In section 635.505, FHWA proposes the requirements to establish the relationship between the CM/GC procurement process and the NEPA process. The requirements in this section are designed to protect the integrity of the NEPA decisionmaking process, since the solicitation and award of a CM/GC project will often occur before the completion of the NEPA process. In this section, FHWA not only incorporates the specific statutory requirements in 23 U.S.C. 112(b)(4)(C), but also substantially follows the requirements that have already been established for design-build projects in 23 CFR 636.109 for consistency. The design-build requirements were established to protect the integrity of the NEPA decisionmaking process in situations where design-build contracts are awarded before the completion of the NEPA process.

First, in section 635.505(a), FHWA incorporates the provision of 23 U.S.C. 112(b)(4)(C)(i), providing that before the completion of the NEPA process a contracting agency may: (a) Issue requests for proposals, (b) proceed with the award of a contract for preconstruction services, (c) issue notices to proceed to the contractor for preconstruction services for preliminary design-related work, and (d) issue Start Printed Page 36945notices to proceed to a design firm for the preliminary design of the project and any work related to preliminary design, to the extent that those actions do not limit any reasonable range of alternatives. The FHWA interprets the statutory condition in 23 U.S.C. 112(b)(4)(C)(i)(III), which appears in section 635.505(a)(4) of the proposed regulation, as intended to ensure that performance of preliminary design work will not bias or influence the environmental review of the project, and that all reasonable alternatives will be fairly considered when a project involves an EIS or EA.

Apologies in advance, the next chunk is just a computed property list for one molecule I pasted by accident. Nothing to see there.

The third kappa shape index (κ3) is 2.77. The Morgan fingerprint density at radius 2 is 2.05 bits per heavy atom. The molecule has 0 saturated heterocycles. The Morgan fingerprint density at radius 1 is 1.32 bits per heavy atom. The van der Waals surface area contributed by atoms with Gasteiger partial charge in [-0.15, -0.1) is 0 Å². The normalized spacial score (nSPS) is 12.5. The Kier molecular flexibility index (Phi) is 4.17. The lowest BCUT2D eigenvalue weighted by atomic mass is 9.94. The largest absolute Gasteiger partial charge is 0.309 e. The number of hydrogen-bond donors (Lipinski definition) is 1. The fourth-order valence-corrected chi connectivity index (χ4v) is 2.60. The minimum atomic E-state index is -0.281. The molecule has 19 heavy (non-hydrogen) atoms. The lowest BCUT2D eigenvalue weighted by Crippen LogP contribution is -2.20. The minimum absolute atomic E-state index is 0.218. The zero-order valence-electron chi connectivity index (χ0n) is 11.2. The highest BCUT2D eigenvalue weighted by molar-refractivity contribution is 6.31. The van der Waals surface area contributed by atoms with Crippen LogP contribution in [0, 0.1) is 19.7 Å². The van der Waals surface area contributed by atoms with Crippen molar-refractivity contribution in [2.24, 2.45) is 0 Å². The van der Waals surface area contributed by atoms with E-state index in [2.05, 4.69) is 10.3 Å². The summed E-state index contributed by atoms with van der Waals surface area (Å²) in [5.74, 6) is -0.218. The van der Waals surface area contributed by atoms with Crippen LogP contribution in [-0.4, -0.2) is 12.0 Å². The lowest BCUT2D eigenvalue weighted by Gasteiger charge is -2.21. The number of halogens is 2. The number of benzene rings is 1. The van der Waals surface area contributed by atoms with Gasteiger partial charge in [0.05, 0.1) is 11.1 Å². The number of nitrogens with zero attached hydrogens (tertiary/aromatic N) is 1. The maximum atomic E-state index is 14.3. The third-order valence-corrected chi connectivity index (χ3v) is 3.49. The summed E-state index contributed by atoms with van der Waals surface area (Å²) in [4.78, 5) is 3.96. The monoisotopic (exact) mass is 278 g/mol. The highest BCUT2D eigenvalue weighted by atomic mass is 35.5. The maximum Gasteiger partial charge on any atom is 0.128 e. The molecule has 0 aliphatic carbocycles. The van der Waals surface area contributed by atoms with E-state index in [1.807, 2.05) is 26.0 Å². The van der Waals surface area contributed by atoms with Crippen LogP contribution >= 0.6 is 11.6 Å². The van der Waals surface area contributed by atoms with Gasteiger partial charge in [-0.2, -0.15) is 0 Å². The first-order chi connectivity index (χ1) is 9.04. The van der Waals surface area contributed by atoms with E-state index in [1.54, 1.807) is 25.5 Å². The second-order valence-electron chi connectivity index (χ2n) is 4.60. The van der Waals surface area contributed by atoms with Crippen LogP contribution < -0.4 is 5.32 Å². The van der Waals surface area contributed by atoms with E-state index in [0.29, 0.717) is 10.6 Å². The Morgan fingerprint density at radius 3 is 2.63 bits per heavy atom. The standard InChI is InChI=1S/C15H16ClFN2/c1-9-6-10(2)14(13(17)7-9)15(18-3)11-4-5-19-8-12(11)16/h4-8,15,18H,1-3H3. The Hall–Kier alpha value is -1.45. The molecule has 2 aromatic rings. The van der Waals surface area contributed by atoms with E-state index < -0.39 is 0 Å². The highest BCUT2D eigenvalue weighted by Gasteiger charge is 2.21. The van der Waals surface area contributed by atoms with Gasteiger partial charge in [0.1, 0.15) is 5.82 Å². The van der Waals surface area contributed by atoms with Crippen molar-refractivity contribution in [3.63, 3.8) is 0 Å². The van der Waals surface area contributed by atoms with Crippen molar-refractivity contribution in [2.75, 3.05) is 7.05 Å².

Second, in section 635.505(b), FHWA proposes to implement the provisions of revised 23 U.S.C. 112(b)(4)(C)(ii), by prohibiting contracting agencies from proceeding with the award of an agreement for construction services (including early work packages such as advanced material acquisition or site work) before the completion of the NEPA review process.